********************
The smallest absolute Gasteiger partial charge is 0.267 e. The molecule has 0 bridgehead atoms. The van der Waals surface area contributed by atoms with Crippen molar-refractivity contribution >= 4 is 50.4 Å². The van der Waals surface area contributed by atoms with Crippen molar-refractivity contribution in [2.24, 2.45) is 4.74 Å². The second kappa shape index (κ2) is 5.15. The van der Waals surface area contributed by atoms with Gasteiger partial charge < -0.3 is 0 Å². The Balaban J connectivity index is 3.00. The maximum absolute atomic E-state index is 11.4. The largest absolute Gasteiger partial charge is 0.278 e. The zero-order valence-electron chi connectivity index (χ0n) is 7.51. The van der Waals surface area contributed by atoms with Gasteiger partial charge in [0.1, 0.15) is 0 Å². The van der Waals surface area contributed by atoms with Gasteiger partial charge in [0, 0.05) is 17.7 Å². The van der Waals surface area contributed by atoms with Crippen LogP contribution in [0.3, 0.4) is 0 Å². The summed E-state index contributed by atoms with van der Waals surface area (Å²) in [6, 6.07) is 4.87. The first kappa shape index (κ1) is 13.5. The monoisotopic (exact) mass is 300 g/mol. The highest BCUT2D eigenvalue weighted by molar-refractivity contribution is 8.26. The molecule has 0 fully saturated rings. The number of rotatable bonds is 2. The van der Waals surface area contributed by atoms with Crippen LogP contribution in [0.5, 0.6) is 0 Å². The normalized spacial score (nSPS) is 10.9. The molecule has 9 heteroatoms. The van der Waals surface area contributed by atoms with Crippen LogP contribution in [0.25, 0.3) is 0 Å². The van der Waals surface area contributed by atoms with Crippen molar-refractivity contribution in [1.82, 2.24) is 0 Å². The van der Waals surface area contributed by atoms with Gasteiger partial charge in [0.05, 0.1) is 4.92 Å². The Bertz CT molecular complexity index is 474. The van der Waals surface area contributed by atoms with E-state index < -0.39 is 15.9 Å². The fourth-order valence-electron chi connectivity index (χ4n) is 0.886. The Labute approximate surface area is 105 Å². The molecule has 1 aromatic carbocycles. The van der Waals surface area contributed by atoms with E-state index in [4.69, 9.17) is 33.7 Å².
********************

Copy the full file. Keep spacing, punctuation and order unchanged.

The smallest absolute Gasteiger partial charge is 0.267 e. The molecule has 0 bridgehead atoms. The van der Waals surface area contributed by atoms with Crippen molar-refractivity contribution >= 4 is 50.4 Å². The van der Waals surface area contributed by atoms with Crippen molar-refractivity contribution in [2.24, 2.45) is 4.74 Å². The second kappa shape index (κ2) is 5.15. The van der Waals surface area contributed by atoms with Gasteiger partial charge < -0.3 is 0 Å². The Balaban J connectivity index is 3.00. The maximum absolute atomic E-state index is 11.4. The largest absolute Gasteiger partial charge is 0.278 e. The zero-order valence-electron chi connectivity index (χ0n) is 7.51. The van der Waals surface area contributed by atoms with Gasteiger partial charge in [0.1, 0.15) is 0 Å². The van der Waals surface area contributed by atoms with Gasteiger partial charge in [0, 0.05) is 17.7 Å². The van der Waals surface area contributed by atoms with Crippen LogP contribution in [0.3, 0.4) is 0 Å². The summed E-state index contributed by atoms with van der Waals surface area (Å²) in [6, 6.07) is 4.87. The first kappa shape index (κ1) is 13.5. The monoisotopic (exact) mass is 300 g/mol. The highest BCUT2D eigenvalue weighted by molar-refractivity contribution is 8.26. The molecule has 0 fully saturated rings. The number of rotatable bonds is 2. The van der Waals surface area contributed by atoms with Crippen LogP contribution in [0.5, 0.6) is 0 Å². The normalized spacial score (nSPS) is 10.9. The molecule has 9 heteroatoms. The van der Waals surface area contributed by atoms with Crippen LogP contribution in [0.25, 0.3) is 0 Å². The van der Waals surface area contributed by atoms with Crippen molar-refractivity contribution in [1.82, 2.24) is 0 Å². The van der Waals surface area contributed by atoms with Gasteiger partial charge in [0.05, 0.1) is 4.92 Å². The Bertz CT molecular complexity index is 474. The van der Waals surface area contributed by atoms with E-state index < -0.39 is 15.9 Å². The fourth-order valence-electron chi connectivity index (χ4n) is 0.886. The Labute approximate surface area is 105 Å². The molecule has 1 aromatic carbocycles. The van der Waals surface area contributed by atoms with E-state index in [4.69, 9.17) is 33.7 Å².